We’ll take a look at all 30 teams in the next 30 days as they prepare for the 2017-2018 regular season, which is when the real fireworks begin! Today's team: The Detroit Pistons.
The last time the Detroit Pistons moved into a new arena was 1989, a move that came on the eve of them winning the first of back-to-back NBA titles.
Detroit is on the move once again (they will play in downtown Detroit now after having played at The Palace of Auburn Hills since 1989), but the team’s outlook for this season isn’t nearly as rosy, new home or not.
To say they have had a postseason rut doesn’t do justice to the struggles they have endured in recent years with one postseason appearance (2016) in the last eight seasons.
Forget about winning a playoff series.
Detroit hasn’t won a playoff game since 2008 when it took Boston six games to knock the Pistons off in the Eastern Conference finals.
But this team isn’t kidding itself.
They know a deep playoff run, while not out of the question, is a longshot at best. Getting to the postseason would make this upcoming season a successful one for Detroit.
And that success would likely involve a big year from Andre Drummond who has established himself as one of the NBA’s top centers.
The 7-footer averaged 13.6 points and 13.8 rebounds per game last season, and has averaged a double-double in each of the last four seasons.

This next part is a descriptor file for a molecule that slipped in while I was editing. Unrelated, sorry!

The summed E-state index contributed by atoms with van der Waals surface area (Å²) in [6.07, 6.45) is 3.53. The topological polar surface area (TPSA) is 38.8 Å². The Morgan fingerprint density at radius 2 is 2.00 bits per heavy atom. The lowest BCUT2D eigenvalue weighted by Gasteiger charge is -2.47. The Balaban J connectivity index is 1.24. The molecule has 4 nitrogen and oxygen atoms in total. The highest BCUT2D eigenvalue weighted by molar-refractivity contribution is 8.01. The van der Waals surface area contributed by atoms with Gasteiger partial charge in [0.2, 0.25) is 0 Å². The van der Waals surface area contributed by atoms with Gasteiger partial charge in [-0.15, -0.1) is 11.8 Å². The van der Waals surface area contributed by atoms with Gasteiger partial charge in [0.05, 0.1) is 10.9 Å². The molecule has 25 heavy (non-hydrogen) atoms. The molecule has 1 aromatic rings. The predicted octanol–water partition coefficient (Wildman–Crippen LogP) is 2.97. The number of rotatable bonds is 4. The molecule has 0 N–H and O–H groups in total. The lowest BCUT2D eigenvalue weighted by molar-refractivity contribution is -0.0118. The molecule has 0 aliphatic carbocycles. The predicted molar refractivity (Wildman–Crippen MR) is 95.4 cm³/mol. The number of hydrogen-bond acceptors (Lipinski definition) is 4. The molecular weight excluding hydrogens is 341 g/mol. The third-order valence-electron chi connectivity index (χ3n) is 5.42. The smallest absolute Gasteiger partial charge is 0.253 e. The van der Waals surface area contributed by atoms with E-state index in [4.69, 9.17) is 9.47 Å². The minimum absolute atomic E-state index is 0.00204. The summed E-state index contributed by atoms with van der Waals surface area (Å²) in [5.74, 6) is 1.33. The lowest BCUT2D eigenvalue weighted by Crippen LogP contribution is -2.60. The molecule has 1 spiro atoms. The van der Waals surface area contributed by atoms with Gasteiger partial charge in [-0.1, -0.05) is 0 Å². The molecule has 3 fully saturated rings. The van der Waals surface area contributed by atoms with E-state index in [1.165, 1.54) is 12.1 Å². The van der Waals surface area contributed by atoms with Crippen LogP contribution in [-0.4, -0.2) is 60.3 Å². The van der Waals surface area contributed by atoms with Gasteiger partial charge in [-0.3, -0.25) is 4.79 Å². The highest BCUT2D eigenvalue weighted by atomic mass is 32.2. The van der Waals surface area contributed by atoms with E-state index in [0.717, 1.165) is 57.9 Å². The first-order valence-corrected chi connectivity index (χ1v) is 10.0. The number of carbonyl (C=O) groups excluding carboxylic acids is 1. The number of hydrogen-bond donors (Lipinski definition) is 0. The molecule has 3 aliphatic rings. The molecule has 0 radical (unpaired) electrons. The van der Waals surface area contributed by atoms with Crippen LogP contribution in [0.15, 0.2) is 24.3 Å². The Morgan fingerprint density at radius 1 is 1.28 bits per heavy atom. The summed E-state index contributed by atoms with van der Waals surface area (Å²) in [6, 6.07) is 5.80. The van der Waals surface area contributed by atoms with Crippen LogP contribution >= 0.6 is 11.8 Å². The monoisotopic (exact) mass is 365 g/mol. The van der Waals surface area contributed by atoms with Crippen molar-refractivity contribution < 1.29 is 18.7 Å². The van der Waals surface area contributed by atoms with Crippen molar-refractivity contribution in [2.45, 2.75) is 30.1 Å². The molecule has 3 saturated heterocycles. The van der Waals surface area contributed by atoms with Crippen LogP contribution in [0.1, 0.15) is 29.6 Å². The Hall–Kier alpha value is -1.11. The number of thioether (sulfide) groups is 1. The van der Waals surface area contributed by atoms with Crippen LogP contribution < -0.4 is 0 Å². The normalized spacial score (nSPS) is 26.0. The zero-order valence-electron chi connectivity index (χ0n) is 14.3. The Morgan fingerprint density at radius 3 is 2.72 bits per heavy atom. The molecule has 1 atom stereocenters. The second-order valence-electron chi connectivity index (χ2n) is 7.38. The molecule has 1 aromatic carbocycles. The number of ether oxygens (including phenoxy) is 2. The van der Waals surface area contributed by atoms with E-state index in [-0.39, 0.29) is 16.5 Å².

But the 24-year-old big man is going to need help if the Pistons are to make postseason trips a more regular occurrence than a solar eclipse.
Detroit wants to remain one of the better defensive teams in the league (last season the Pistons’ defensive rating of 105.3 ranked 11th in the NBA), but they know there’s a need to be a better scoring team.
Last season, the Pistons averaged 101.3 points which ranked 26th in the NBA and shot 33 percent from 3-point range which ranked 28th in the league.
Detroit got an upgrade in both categories with their trade of Marcus Morris to Boston for Avery Bradley.
The 6-foot-2 Bradley, one of the better two-way players in the NBA, has shown improvement in at least one phase of his game every subsequent year he has been in the NBA, a trend he’s likely to continue along this season.
Last year, Bradley averaged 16.3 points and 6.1 rebounds per game, both career highs.
The Pistons are also banking on a big bounce-back season from Reggie Jackson who played in just 52 games, the fewest games he played since his rookie season with Oklahoma City (45 games).
Their play will go far in the Pistons finding a way back into the postseason, a place they would love to call home.
Key free agent/draft/trade additions: Avery Bradley (Boston); Anthony Tolliver (Minnesota); Langston Galloway (New York)
Key losses: Kentavious Caldwell-Pope (Los Angeles Lakers)
Rookies of note: Luke Kennard.
Expectations: 42-40 (Third in the Central Division, 7th in the East)